Navigating the World of Matchmaking: Tips for Game Developers


At some point, when making a multiplayer game, players need to find one another. You need some way to either match players with similar skills or just fill out the lobby. Especially if in mobile games. That’s where a matchmaker comes in.

What is a matchmaker?

A matchmaker is a script or third-party tool that decides which players go into a lobby together. It’s like a good host at a formal dinner. The players ask the matchmaker for a seat, and the matchmaker figures out who they should sit next to, and then leads them to the best table – filled with similar people.

Exactly what criteria the matchmaker uses is up to you – the developer. But typically, you want players of similar skill to play with one another. That’s the main point of the matchmaker: to make the matches fair and equal. You could just shove players into the first available lobby, but it probably won’t be a good match and you’ll just get one player curb-stomping everyone else.

There are generally two ways matchmaking can work:

  1. Server browsers. You show a list of servers to the players and they choose which to join. This doesn’t need a matchmaker.
  2. Playlists. Players ask to join a specific mode, like deathmatch or capture the flag, and the matchmaker puts them into a lobby that matches their skills and preferences or makes a new one.

Depending on your game, you might decide to show this lobby to the players. Maybe let players talk before the match and change the settings. Other times you might keep that hidden and just launch the match once it’s ready.

What criteria should I use?

Depending on your game, you’ll have different priorities. A competitive game, like Dota 2 or Overwatch, needs fair and balanced matches. That’s why those games have ranking systems. Don’t match bronze players with diamond, for example. This is particularly important in mobile sports games, like Tennis Clash. But a casual mobile game like might be far more concerned about short queue times.

There are three main areas you’ll want to balance. Bear in mind, you’ll probably need to compromise on one of the three. The more criteria you add, the longer it’s going to take to find the perfect match.

  1. The player’s skill. How are you going to judge a player’s skill? A common way is to just use the Elo rating system, but you can always come up with your own way to rank players.
  2. The player’s latency. How fast is the player’s connection to the server? If there’s a big difference between the players, the person with the fastest connection is going to have a major advantage. You probably want to group players with similar latency together.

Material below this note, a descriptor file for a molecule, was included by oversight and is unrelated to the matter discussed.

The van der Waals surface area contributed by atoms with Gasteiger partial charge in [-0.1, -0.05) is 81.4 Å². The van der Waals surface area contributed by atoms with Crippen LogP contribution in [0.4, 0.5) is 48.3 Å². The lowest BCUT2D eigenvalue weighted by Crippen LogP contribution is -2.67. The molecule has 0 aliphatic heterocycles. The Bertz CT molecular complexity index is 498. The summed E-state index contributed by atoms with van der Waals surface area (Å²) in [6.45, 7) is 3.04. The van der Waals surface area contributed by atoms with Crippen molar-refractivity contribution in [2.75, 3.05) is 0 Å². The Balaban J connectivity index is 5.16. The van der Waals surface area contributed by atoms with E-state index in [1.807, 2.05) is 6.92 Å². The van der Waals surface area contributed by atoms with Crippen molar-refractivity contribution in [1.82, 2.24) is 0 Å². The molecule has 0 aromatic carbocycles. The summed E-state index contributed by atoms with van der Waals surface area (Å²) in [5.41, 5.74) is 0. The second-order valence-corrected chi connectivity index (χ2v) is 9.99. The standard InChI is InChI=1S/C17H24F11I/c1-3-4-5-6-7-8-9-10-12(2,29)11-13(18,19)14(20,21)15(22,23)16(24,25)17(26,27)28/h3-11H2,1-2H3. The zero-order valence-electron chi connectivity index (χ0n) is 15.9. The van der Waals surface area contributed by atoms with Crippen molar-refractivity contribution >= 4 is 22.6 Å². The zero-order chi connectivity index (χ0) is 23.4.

3. The queue wait time. How long are players willing to wait before they join a match? A few seconds? A minute? Depending on your game, this can vary wildly. As a general rule of thumb: the longer the match will last, the more willing people are to wait to make sure it’s good.

Among us example

Source: Among Us

These are the three basic areas you’ll want to consider when fine-tuning your matchmaker. But it should also handle a few other aspects:

  • How will it stop players from joining a lobby with someone they’ve blocked?
  • Do you have crossplay in your game?
  • Will you let players join an ongoing match?
  • When should it stop searching and just launch a new lobby?

There aren’t any right or wrong answers here. You just need to decide which is your main priority and how long you’re willing to wait for the ideal scenario before the matchmaker broadens the search.

Matchmaking differences on different devices

Theoretically, there isn’t a difference. The third-party tools you’ll use and the way the matchmaker works are identical. But practically, you’ll have different priorities than a game on console or PC.

For example, mobile players aren’t likely to wait very long. So you’ll want to prioritize queue times above everything else. Seconds, not minutes. That also means, you probably don’t want to connect players to a lobby and let them chat while they wait. Just pop them in the match and let them loose.

Source: Activision-Blizzard

You’ll also need to think about latency problems. Quite a few players are unlikely to have a good connection – they might even be travelling as they play. So make sure you don’t group up those hardcore players at home with the more casual players, sitting on a train and going through tunnels every five minutes.

Which matchmaker should I choose?

There are plenty of options to pick from. Every major tech company has their own matchmaker you could use. Valve has their Steam Matchmaking & Lobbies, Microsoft Azure has PlayFab, Amazon has FlexMatch, and Google has Open Match. Even Unity has its own matchmaker and there are also other options like EdgeGap, Photon or AccelByte.

Which one you decide to use will often be tied into which company you decide to go with for the servers themselves. However, you could always build a custom matchmaker yourself and plug it in if you don’t want to get tied into any specific provider.

As for quality, there isn’t really a bad choice here and it depends on how you set it up. Make sure you look for a matchmaker that lets you adjust your settings and prioritize the three criterias we described earlier.

Keep experimenting to find the right balance

The important thing is to keep track of whether your players are waiting for a match or not. GameAnalytics can help you keep track of whether people are dropping out before they enter a match, and then adjust your settings until you find the right balance.

It can also help to ask players after the match whether they enjoyed the match and their fellow players. This can help make sure the matchmaker is doing its job correctly. Bear in mind, even if a player gets defeated, they might have found the game fun if the game was a close call.

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